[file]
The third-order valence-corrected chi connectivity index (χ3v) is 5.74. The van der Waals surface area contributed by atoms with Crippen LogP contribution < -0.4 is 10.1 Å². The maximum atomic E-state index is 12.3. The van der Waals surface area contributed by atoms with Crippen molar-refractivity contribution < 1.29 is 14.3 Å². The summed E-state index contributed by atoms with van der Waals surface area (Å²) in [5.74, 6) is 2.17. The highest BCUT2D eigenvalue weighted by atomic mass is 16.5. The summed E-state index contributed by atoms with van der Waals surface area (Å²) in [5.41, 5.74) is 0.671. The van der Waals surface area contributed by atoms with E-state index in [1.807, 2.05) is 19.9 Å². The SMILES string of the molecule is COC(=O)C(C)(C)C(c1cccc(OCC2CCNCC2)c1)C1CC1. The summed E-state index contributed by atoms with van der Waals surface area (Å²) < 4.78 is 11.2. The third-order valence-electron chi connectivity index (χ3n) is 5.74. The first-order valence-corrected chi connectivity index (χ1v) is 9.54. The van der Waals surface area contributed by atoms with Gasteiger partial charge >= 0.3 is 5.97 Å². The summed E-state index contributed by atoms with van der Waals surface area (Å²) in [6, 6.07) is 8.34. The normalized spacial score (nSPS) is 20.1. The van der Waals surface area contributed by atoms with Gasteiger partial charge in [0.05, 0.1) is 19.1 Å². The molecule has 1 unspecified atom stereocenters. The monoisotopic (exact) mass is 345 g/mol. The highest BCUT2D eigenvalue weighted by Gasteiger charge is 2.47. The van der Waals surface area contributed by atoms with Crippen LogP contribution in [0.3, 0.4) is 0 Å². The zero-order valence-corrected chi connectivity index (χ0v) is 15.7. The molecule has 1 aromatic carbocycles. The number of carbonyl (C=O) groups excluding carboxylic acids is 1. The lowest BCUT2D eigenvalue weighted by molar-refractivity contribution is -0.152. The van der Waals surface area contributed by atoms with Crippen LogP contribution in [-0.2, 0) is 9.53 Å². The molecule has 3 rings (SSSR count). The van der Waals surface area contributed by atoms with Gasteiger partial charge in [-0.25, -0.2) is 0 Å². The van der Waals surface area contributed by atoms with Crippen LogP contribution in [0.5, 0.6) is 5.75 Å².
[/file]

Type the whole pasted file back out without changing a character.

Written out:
The third-order valence-corrected chi connectivity index (χ3v) is 5.74. The van der Waals surface area contributed by atoms with Crippen LogP contribution < -0.4 is 10.1 Å². The maximum atomic E-state index is 12.3. The van der Waals surface area contributed by atoms with Crippen molar-refractivity contribution < 1.29 is 14.3 Å². The summed E-state index contributed by atoms with van der Waals surface area (Å²) in [5.74, 6) is 2.17. The highest BCUT2D eigenvalue weighted by atomic mass is 16.5. The summed E-state index contributed by atoms with van der Waals surface area (Å²) in [5.41, 5.74) is 0.671. The van der Waals surface area contributed by atoms with E-state index in [1.807, 2.05) is 19.9 Å². The SMILES string of the molecule is COC(=O)C(C)(C)C(c1cccc(OCC2CCNCC2)c1)C1CC1. The summed E-state index contributed by atoms with van der Waals surface area (Å²) < 4.78 is 11.2. The third-order valence-electron chi connectivity index (χ3n) is 5.74. The first-order valence-corrected chi connectivity index (χ1v) is 9.54. The van der Waals surface area contributed by atoms with Gasteiger partial charge >= 0.3 is 5.97 Å². The summed E-state index contributed by atoms with van der Waals surface area (Å²) in [6, 6.07) is 8.34. The normalized spacial score (nSPS) is 20.1. The van der Waals surface area contributed by atoms with Gasteiger partial charge in [0.05, 0.1) is 19.1 Å². The molecule has 1 unspecified atom stereocenters. The monoisotopic (exact) mass is 345 g/mol. The highest BCUT2D eigenvalue weighted by Gasteiger charge is 2.47. The van der Waals surface area contributed by atoms with Crippen LogP contribution in [0.3, 0.4) is 0 Å². The zero-order valence-corrected chi connectivity index (χ0v) is 15.7. The molecule has 1 aromatic carbocycles. The number of carbonyl (C=O) groups excluding carboxylic acids is 1. The lowest BCUT2D eigenvalue weighted by molar-refractivity contribution is -0.152. The van der Waals surface area contributed by atoms with Crippen LogP contribution in [-0.2, 0) is 9.53 Å². The molecule has 3 rings (SSSR count). The van der Waals surface area contributed by atoms with Gasteiger partial charge in [-0.25, -0.2) is 0 Å². The van der Waals surface area contributed by atoms with Crippen LogP contribution in [0.5, 0.6) is 5.75 Å².